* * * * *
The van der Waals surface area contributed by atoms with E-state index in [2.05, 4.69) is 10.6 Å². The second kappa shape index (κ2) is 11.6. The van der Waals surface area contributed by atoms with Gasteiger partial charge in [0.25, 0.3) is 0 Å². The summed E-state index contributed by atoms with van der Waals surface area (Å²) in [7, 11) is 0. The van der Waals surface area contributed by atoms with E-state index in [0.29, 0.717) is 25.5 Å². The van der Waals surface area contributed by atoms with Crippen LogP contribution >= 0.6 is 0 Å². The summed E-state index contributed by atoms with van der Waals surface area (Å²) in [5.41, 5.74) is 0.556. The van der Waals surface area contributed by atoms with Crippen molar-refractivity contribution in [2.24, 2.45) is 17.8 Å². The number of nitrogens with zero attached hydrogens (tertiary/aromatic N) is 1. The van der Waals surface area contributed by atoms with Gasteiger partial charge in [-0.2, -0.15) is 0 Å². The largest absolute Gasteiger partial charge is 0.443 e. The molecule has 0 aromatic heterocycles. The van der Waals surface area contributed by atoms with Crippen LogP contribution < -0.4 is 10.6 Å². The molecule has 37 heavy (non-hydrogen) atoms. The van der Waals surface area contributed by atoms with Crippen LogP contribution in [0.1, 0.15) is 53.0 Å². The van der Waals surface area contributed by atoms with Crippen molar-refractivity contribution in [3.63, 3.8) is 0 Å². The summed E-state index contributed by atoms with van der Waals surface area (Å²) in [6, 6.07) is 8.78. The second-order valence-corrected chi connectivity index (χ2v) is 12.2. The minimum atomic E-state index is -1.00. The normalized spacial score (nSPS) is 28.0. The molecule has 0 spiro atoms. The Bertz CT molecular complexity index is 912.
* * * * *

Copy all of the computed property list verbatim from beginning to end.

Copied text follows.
The van der Waals surface area contributed by atoms with E-state index in [2.05, 4.69) is 10.6 Å². The second kappa shape index (κ2) is 11.6. The van der Waals surface area contributed by atoms with Gasteiger partial charge in [0.25, 0.3) is 0 Å². The summed E-state index contributed by atoms with van der Waals surface area (Å²) in [7, 11) is 0. The van der Waals surface area contributed by atoms with E-state index in [0.29, 0.717) is 25.5 Å². The van der Waals surface area contributed by atoms with Crippen LogP contribution >= 0.6 is 0 Å². The summed E-state index contributed by atoms with van der Waals surface area (Å²) in [5.41, 5.74) is 0.556. The van der Waals surface area contributed by atoms with Crippen molar-refractivity contribution in [2.24, 2.45) is 17.8 Å². The number of nitrogens with zero attached hydrogens (tertiary/aromatic N) is 1. The van der Waals surface area contributed by atoms with Gasteiger partial charge in [-0.2, -0.15) is 0 Å². The largest absolute Gasteiger partial charge is 0.443 e. The molecule has 0 aromatic heterocycles. The van der Waals surface area contributed by atoms with Crippen LogP contribution < -0.4 is 10.6 Å². The molecule has 37 heavy (non-hydrogen) atoms. The van der Waals surface area contributed by atoms with Crippen LogP contribution in [0.1, 0.15) is 53.0 Å². The van der Waals surface area contributed by atoms with Crippen molar-refractivity contribution in [3.63, 3.8) is 0 Å². The summed E-state index contributed by atoms with van der Waals surface area (Å²) in [6, 6.07) is 8.78. The second-order valence-corrected chi connectivity index (χ2v) is 12.2. The minimum atomic E-state index is -1.00. The normalized spacial score (nSPS) is 28.0. The molecule has 0 spiro atoms. The Bertz CT molecular complexity index is 912.